Four years is a long time in music. Between Remind Me Tomorrow and Are We There, Sharon Van Etten took time out to get her degree in psychology with a view to become a mental health counsellor. For anyone who has listened to Van Etten, this seems like a natural fit. Previous albums connected with raw emotions and discussed them with no sense of inhibition, allowing her listeners to connect with their own emotions. With Van Etten’s strong and steadfast grasp on the human connection, it seems like music may be the gateway to therapy.
Remind Me Tomorrow takes a different route from her other heartbreak albums. Her new sound doesn’t centre itself around love and love lost, but around parenthood, friendship and the realisation that intense emotions are not only for intimate relationships. This could be down to all the changes that have happened in the past 4 years. Starting school, falling in love and becoming a mother can change a person. Previous albums searched for answers, a wail of confusion and frustration at the state of the world around her. Remind Me Tomorrow is a testament to the power of change.
If disruptive relationships were a staple of Van Etten’s back catalogue, it could be fair to say that positive relationships may be the focus of future albums. “I Told You Everything” focuses on an intense caring friendship. With lingering notes like stories and reactions between friends, this song is nearly cinematic. With every line, it’s like a camera is moving from one side of the table to the other as each person speaks. Throughout the song, the background drone give the impression of a busy bar, but in the end, the simple harmony is an intimate conversation between two people. An intimate discussion in a busy world.
“Stay”, an ode to her child describing how motherhood has forced her to focus on something singular instead of trying to fix the world’s problems as well as all of humanity’s flaws. Haunting harmonies create a sadness that hangs over this enlightened melody. While she has let go of what is not important to her, this has cleared space for apprehension. Apprehension of the future and how her child will one day have to leave.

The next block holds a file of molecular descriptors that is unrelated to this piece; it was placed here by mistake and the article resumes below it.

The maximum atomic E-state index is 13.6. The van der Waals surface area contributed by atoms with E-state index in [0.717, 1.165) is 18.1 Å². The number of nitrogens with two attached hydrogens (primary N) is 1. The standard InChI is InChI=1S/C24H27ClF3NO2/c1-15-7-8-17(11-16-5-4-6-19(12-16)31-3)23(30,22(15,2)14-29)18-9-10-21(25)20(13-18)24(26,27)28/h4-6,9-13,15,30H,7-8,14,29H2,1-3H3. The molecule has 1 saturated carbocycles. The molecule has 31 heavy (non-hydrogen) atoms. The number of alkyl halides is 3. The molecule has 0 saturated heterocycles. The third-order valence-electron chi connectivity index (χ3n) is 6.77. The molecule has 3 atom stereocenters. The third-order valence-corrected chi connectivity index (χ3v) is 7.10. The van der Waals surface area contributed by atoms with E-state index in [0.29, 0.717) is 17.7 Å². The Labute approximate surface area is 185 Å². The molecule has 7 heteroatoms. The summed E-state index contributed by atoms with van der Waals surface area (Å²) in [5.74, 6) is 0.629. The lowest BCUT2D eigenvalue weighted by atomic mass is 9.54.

The judgment and reaction of others is known territory to Van Etten but never have they been dealt with with such experience. “You Shadow” deals with the universal reality that you can’t please everyone. Her new found contentment slips on this track in which she balances objective and somewhat diplomatic rhetoric with backing that is simmering with anger. A guitar intermittently rips through the measured lyrics and recreates unwanted conversations that we have all had. In the bridge, however, Van Etten loses her cool. With anger rising, it is objectivity that prevails, making “You Shadow” a constant mantra to help deal with unruly reactions to others.
While everyone else is trying to keep difficult emotions at bay, Van Etten is working with hers, allowing them to dictate the music resulting in a raw full expression of emotion. Making sure to engage with them and to make them heard. The abundance of expressed emotion is a tonic in a world where being emotionless is the new normal. This album embodies the human condition with an air of calm and tranquility with an undercurrent of rage.
Maybe this album should be prescribed as a self-help guide to the human condition. It’s no coincidence that Van Etten’s long term goal should include becoming a counsellor. This album is like therapy in itself.